The Very Revd Vivienne Faull, Dean of York, said: "The news from the Chancellor of financial support for repairs to cathedrals is a great relief. York Minster needs to raise £ 2.5m each year for ongoing repairs to stone and glass and we will be working with the Church nationally to bid for support for our next project, repairs to the south side of the Minster and in particular the Camera Cantorum.”

Comments (1)

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2:10am Thu 20 Mar 14

Magicman! says...

Looking at this in the cold light of day reveals this: this budget is the last one where its effects will be fully felt before the next General Election. The Tories know they're hated by a lot of people for being incompetant and self-serving... so they are trying all they can to get voted in again - and they're doing this by trying to appeal to the one group of sure-fire voters: old people, and more specifically old rich people.

Poor people don't vote as much and so don't have the voting power as the silver surfers - and it's generally within the last 12-18 months before an election that the pensioner-pleasing antics start to show themselves. When Labour were in this position a few years ago, they hurriedly brought out the Free Bus Pass scheme whereby all old people would get free travel on buses throughout the UK; the policy didn't have enough money to support it, councils weren't given enough money to subsidise the drastic increase in old people using the buses, meaning a lot of bus services were costing more to run than if the bus was completely empty, and the result has been several thousand bus services lost in the years since that scheme was started. But the Tories daren't remove it, because particularly vocal old people like Janet Street Porter have vociferously stated such a pass is their 'right' and that they wouldn't vote for whoever removes this 'right' from them. The general trend is to please old people in the run up to an election, and forget the poor.... and as the Tories have a Sheriff of Nottingham style urge to make the poor suffer, then don't expect any sort of measure to boost such people in the next year whilst they try and please the old and the rich.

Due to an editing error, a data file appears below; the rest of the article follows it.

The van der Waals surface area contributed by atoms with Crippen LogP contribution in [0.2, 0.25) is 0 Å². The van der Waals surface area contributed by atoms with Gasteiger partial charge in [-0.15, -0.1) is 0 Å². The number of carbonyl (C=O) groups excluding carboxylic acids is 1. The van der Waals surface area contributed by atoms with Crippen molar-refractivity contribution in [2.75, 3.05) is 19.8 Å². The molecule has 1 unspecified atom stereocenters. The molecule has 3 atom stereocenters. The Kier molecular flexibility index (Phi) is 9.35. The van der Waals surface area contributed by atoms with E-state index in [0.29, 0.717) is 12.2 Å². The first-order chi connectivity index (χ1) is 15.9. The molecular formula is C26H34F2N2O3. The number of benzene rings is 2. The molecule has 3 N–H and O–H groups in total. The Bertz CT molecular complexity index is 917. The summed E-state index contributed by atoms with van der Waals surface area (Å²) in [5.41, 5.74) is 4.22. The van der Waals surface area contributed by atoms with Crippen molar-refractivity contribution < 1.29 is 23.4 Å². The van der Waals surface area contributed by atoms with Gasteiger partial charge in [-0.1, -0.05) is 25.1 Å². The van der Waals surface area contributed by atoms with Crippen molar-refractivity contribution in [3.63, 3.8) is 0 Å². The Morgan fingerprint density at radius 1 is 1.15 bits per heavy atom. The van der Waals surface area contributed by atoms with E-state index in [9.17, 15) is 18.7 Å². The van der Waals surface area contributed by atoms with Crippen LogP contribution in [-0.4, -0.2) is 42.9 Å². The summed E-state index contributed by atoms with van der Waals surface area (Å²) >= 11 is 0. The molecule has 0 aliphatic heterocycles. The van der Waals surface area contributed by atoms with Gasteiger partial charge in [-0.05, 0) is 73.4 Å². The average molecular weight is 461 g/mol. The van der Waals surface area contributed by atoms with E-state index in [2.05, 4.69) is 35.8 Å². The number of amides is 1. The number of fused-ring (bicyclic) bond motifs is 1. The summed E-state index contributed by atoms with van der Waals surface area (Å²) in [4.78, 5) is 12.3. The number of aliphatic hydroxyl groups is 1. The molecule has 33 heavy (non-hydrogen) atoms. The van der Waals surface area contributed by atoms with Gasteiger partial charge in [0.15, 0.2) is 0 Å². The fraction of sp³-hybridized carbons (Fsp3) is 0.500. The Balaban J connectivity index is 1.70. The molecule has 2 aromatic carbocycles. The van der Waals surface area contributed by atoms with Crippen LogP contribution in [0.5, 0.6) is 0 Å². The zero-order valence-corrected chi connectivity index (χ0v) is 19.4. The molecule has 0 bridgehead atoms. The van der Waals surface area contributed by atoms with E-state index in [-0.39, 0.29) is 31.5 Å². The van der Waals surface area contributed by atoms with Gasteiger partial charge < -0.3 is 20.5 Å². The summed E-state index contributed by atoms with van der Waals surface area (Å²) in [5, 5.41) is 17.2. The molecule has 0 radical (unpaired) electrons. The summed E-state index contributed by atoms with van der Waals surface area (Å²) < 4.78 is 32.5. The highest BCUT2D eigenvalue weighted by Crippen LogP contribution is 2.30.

Looking at this in the cold light of day reveals this: this budget is the last one where its effects will be fully felt before the next General Election. The Tories know they're hated by a lot of people for being incompetant and self-serving... so they are trying all they can to get voted in again - and they're doing this by trying to appeal to the one group of sure-fire voters: old people, and more specifically old rich people. Poor people don't vote as much and so don't have the voting power as the silver surfers - and it's generally within the last 12-18 months before an election that the pensioner-pleasing antics start to show themselves. When Labour were in this position a few years ago, they hurriedly brought out the Free Bus Pass scheme whereby all old people would get free travel on buses throughout the UK; the policy didn't have enough money to support it, councils weren't given enough money to subsidise the drastic increase in old people using the buses, meaning a lot of bus services were costing more to run than if the bus was completely empty, and the result has been several thousand bus services lost in the years since that scheme was started. But the Tories daren't remove it, because particularly vocal old people like Janet Street Porter have vociferously stated such a pass is their 'right' and that they wouldn't vote for whoever removes this 'right' from them. The general trend is to please old people in the run up to an election, and forget the poor.... and as the Tories have a Sheriff of Nottingham style urge to make the poor suffer, then don't expect any sort of measure to boost such people in the next year whilst they try and please the old and the rich. Magicman!
  • Score: -3